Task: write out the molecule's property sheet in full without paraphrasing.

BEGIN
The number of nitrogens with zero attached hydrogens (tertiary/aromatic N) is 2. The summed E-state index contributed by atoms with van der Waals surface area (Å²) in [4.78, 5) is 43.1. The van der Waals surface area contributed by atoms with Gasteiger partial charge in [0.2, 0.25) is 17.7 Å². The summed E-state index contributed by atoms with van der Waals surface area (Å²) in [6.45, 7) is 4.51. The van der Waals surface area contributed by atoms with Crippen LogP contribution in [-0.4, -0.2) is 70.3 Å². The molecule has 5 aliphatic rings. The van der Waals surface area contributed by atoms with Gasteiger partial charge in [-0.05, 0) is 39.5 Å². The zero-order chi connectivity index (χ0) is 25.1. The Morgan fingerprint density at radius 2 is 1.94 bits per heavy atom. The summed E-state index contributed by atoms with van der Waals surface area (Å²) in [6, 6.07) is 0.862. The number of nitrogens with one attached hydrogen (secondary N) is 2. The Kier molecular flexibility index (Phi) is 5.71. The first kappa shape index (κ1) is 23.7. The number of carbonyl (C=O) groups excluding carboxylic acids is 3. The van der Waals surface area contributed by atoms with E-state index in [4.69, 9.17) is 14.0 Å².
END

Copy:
The number of nitrogens with zero attached hydrogens (tertiary/aromatic N) is 2. The summed E-state index contributed by atoms with van der Waals surface area (Å²) in [4.78, 5) is 43.1. The van der Waals surface area contributed by atoms with Gasteiger partial charge in [0.2, 0.25) is 17.7 Å². The summed E-state index contributed by atoms with van der Waals surface area (Å²) in [6.45, 7) is 4.51. The van der Waals surface area contributed by atoms with Crippen LogP contribution in [-0.4, -0.2) is 70.3 Å². The molecule has 5 aliphatic rings. The van der Waals surface area contributed by atoms with Gasteiger partial charge in [-0.05, 0) is 39.5 Å². The zero-order chi connectivity index (χ0) is 25.1. The Morgan fingerprint density at radius 2 is 1.94 bits per heavy atom. The summed E-state index contributed by atoms with van der Waals surface area (Å²) in [6, 6.07) is 0.862. The number of nitrogens with one attached hydrogen (secondary N) is 2. The Kier molecular flexibility index (Phi) is 5.71. The first kappa shape index (κ1) is 23.7. The number of carbonyl (C=O) groups excluding carboxylic acids is 3. The van der Waals surface area contributed by atoms with E-state index in [4.69, 9.17) is 14.0 Å².